If our economy were bursting at the seams with prosperity, that line of country might be followed. But here we have a series of industries created by Government policy to supply our own people and who were not, up to a short time ago, encouraged to go into the export market. The negotiation by the converted Government, and rightly so, as I said, of our entry into the Free Trade Area indicates that the Government have a responsibility in this matter. It was indicated to such industries over decades rather than years that it was unlikely there would ever be an interruption of the complete protection afforded them by our system of tariffs and quotas. These industries will now find themselves exposed to the cold wind of competition from abroad. This has happened almost at the turn of a key and will have effect commencing from 1st July next.

In that situation, I wonder whether the extremely tough line implied in this Bill, and fortified by a levy which really amounts to a system of fines, is in fact the right approach. We agree that in the Common Market, particularly in France, when they sought to re-align their industry to meet the challenge of new competition, their system was rather like our system, one of the carrot and the stick. The carrot was dangled before the industrialist [2481] who was not in danger but with changes in the structure, the position was that if he did not take the carrot with its good and bad parts, he would find himself out on a limb. It all added up to the fact that the carrot was really a stick.

We have come out more clearly with a system of levies and grants which seems to mean that nobody in industry will be able to keep out of the retraining effort. That is probably a good thing. But there can be a considerable injustice in the case of certain people who might not be in a position to avail of the advantages of retrained or newly-trained young workers. The best we can do for these people at present is an adaptation grant of 25 per cent, whereas new industries will get 50 or 60 per cent. This means these people have to find 75 per cent themselves. How they will do so is something I cannot answer at this stage.

The placement of workers in the areas of industrial development—rather strangely announced this morning by the Minister for Local Government— indicates there is a need for this retraining. There is going to be disruption and we have to do the job one way or another.

I find an anomaly in the Parliamentary Secretary's circulated speech which I should like to have explained. It is probably that I, like other Deputies, have only had a few minutes to read it. I quote from page 12 of the speech:

We have provided, therefore, in sections 38 and 42, that it shall be an offence punishable by a maximum fine of £1,000, for any person to prevent or obstruct an arrangement made by An Chomhairle relating to the intake of apprentices or to the employment of a person who has successfully undergone training in a course provided or approved by An Chomhairle.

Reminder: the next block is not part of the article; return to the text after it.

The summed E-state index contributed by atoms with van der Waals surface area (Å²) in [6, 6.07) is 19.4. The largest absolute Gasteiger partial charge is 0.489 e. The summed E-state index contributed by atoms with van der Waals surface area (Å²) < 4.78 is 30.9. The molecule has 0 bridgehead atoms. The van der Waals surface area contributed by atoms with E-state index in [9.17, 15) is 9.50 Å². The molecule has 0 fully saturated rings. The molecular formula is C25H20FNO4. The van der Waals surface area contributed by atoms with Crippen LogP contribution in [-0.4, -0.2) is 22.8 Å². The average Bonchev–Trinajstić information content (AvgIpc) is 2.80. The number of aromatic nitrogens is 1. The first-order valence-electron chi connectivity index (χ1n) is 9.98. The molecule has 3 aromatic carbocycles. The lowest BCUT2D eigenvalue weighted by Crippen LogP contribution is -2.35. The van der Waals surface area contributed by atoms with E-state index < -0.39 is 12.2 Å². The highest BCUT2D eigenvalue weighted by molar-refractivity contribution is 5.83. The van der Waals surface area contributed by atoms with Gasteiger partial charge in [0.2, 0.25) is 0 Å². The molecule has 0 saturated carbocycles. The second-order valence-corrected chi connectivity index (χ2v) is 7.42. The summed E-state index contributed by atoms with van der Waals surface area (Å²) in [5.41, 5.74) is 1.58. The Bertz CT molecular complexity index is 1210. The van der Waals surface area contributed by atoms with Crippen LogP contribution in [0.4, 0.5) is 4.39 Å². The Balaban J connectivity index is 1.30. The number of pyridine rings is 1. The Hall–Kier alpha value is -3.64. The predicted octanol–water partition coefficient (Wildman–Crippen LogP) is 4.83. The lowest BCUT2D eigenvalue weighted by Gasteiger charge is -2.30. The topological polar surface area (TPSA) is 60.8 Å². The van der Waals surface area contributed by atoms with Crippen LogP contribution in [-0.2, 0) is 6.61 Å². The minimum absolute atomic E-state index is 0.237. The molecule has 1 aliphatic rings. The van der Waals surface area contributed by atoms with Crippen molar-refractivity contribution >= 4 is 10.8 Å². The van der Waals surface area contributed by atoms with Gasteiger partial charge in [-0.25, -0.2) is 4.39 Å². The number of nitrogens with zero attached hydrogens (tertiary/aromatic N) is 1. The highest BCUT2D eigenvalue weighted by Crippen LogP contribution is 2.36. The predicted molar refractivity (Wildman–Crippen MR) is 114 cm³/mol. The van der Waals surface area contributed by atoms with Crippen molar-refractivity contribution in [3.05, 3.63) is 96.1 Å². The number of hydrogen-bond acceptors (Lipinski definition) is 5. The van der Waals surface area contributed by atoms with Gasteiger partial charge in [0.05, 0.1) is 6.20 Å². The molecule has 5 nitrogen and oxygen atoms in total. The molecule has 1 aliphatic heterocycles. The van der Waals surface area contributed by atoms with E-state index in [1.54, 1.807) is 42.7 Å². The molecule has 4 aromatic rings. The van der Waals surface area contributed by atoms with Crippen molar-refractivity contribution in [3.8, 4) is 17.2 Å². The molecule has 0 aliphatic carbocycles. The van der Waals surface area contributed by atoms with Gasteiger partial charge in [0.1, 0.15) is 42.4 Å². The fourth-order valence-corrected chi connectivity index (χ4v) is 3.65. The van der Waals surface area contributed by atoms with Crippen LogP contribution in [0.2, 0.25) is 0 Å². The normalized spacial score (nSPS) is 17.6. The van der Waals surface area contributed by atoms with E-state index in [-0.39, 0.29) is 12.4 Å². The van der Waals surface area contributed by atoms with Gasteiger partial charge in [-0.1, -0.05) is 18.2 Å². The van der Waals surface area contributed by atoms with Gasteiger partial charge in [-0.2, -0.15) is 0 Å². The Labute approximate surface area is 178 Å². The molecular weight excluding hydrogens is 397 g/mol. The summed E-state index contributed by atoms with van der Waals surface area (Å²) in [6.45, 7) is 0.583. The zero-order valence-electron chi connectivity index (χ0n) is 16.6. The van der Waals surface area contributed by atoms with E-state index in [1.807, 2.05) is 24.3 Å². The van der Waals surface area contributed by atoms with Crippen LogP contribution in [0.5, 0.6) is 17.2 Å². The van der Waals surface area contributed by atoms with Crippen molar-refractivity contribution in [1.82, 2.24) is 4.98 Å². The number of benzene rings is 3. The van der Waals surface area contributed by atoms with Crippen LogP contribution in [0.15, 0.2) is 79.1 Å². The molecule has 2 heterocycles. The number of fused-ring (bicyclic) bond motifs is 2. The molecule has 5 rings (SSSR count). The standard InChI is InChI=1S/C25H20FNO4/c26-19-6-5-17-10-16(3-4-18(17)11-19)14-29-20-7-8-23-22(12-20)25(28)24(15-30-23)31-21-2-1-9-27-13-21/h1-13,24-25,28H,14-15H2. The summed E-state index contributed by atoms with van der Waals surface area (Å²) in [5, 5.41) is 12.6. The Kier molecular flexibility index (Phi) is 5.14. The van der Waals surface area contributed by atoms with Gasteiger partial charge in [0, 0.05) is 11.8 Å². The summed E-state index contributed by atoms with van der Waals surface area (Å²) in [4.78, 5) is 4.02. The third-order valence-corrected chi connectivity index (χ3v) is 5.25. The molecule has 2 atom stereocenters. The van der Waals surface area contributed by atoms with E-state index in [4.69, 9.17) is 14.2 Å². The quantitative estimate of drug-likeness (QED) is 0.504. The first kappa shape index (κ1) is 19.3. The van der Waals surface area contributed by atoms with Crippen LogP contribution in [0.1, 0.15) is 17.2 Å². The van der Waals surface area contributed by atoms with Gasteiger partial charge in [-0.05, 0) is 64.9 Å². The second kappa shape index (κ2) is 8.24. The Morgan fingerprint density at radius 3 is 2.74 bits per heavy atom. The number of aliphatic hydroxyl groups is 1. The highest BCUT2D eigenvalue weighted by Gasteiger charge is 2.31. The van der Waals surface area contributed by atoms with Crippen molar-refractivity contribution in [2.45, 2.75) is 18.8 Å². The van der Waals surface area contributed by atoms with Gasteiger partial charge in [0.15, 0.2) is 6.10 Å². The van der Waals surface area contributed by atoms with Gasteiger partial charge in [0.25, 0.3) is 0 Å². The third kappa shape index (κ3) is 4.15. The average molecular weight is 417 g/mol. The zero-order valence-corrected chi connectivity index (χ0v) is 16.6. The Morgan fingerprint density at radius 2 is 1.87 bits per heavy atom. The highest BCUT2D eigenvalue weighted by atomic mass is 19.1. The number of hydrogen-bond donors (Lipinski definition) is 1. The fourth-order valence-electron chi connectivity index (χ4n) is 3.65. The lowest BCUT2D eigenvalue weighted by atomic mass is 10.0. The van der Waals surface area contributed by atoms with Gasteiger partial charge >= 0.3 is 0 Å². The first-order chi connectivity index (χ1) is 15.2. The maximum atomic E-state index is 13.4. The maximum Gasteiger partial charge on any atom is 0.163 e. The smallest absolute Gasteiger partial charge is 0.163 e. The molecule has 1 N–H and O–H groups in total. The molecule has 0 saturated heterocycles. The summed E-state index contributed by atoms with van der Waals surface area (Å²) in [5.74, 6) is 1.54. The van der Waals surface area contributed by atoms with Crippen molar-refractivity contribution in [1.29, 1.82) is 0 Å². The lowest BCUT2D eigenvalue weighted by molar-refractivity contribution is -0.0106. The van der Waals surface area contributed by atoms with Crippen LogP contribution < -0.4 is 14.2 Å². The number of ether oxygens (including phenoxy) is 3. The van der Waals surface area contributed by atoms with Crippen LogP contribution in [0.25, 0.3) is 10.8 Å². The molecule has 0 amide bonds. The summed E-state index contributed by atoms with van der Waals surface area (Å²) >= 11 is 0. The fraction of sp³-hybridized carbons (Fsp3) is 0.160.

In paragraph 19 at the bottom of the page, the Parliamentary Secretary goes on:

One final word on this point. I trust nobody will try to argue that you cannot produce a skilled man by accelerated vocational training [2482] methods. It is being done in the North, it is being done in Britain, it is being done in practically every European country. The man so trained may need further experience on the job—but this is true also of many apprentices who have served their time.

Then paragraph 20 says:

Deputies will have observed that it is only in relation to apprentices that An Chomhairle can make legally enforceable rules.

I want to put this question to the Parliamentary Secretary, which I am sure he will be able to dispose of immediately so that we can carry on without being confused. If a man were trained to do fitter's work by accelerated vocational training methods, were taken on by an employer in a machinery works, if the union objected to this man because he had been trained by this method and had not been an apprentice and if the union sought to obstruct the employment of this man by picketing, would the fines of £1,000 and £100 per day for a continuing offence be enforceable against that union or would the sentence at the start of paragraph 20 have effect, where the Parliamentary Secretary indicates that it is only in relation to apprentices that An Chomhairle could make legally enforceable rules?

Mr. S. Flanagan: Information on Seán Flanagan Zoom on Seán Flanagan The Comhairle would have power to sue the union.

Mr. Donegan: Information on Patrick S. Donegan Zoom on Patrick S. Donegan Then the position in regard to this matter is clearly defined. This sentence at the top of paragraph 20 has no relation to this fine of £1,000 and £100 a day?

Mr. S. Flanagan: Information on Seán Flanagan Zoom on Seán Flanagan No.

Mr. Donegan: Information on Patrick S. Donegan Zoom on Patrick S. Donegan Then my suggestion of toughness is further fortified by this indication of the Parliamentary Secretary. This means the end of the craft trades, not this year but in the next decade. We have to consider now whether or not this is a good thing. I know there are certain crafts which certainly could be taught to a man by accelerated vocational training methods. Whether or not that is a [2483] good thing is something on which I have to make up my mind between now and the next Dáil session. There are certain craft unions who restrict the number of apprentices coming forward most vigorously. There are certain craft unions who restrict the number of apprentices to members of a family who previously had been in these unions. Take, for example, painters. I do not take them for any particular purpose. The painters' union will tell you that because of the arrival of all sorts of mechanically-produced [2484] signs, fluorescent lighting signs and all sorts of signs made from various materials, there is less work for painters.

Debate adjourned.